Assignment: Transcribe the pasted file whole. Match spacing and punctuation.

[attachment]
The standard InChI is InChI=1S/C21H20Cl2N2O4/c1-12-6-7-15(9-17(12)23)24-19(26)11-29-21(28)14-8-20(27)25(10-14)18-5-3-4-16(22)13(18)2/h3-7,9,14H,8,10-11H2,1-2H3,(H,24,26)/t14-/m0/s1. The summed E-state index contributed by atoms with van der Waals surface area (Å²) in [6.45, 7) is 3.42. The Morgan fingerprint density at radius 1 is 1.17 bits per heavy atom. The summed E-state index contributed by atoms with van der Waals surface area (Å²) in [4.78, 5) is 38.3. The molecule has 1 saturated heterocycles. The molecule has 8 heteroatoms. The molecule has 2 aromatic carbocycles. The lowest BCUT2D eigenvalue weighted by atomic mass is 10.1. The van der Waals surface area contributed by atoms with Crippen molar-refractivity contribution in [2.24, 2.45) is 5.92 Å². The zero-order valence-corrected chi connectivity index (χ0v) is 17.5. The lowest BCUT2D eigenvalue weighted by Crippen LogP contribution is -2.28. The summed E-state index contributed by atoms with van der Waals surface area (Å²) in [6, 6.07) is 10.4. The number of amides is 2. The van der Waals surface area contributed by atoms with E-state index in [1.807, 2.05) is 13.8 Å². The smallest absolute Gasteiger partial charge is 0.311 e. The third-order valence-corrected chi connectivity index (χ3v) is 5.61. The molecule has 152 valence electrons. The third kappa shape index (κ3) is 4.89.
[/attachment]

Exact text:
The standard InChI is InChI=1S/C21H20Cl2N2O4/c1-12-6-7-15(9-17(12)23)24-19(26)11-29-21(28)14-8-20(27)25(10-14)18-5-3-4-16(22)13(18)2/h3-7,9,14H,8,10-11H2,1-2H3,(H,24,26)/t14-/m0/s1. The summed E-state index contributed by atoms with van der Waals surface area (Å²) in [6.45, 7) is 3.42. The Morgan fingerprint density at radius 1 is 1.17 bits per heavy atom. The summed E-state index contributed by atoms with van der Waals surface area (Å²) in [4.78, 5) is 38.3. The molecule has 1 saturated heterocycles. The molecule has 8 heteroatoms. The molecule has 2 aromatic carbocycles. The lowest BCUT2D eigenvalue weighted by atomic mass is 10.1. The van der Waals surface area contributed by atoms with Crippen molar-refractivity contribution in [2.24, 2.45) is 5.92 Å². The zero-order valence-corrected chi connectivity index (χ0v) is 17.5. The lowest BCUT2D eigenvalue weighted by Crippen LogP contribution is -2.28. The summed E-state index contributed by atoms with van der Waals surface area (Å²) in [6, 6.07) is 10.4. The number of amides is 2. The van der Waals surface area contributed by atoms with E-state index in [1.807, 2.05) is 13.8 Å². The smallest absolute Gasteiger partial charge is 0.311 e. The third-order valence-corrected chi connectivity index (χ3v) is 5.61. The molecule has 152 valence electrons. The third kappa shape index (κ3) is 4.89.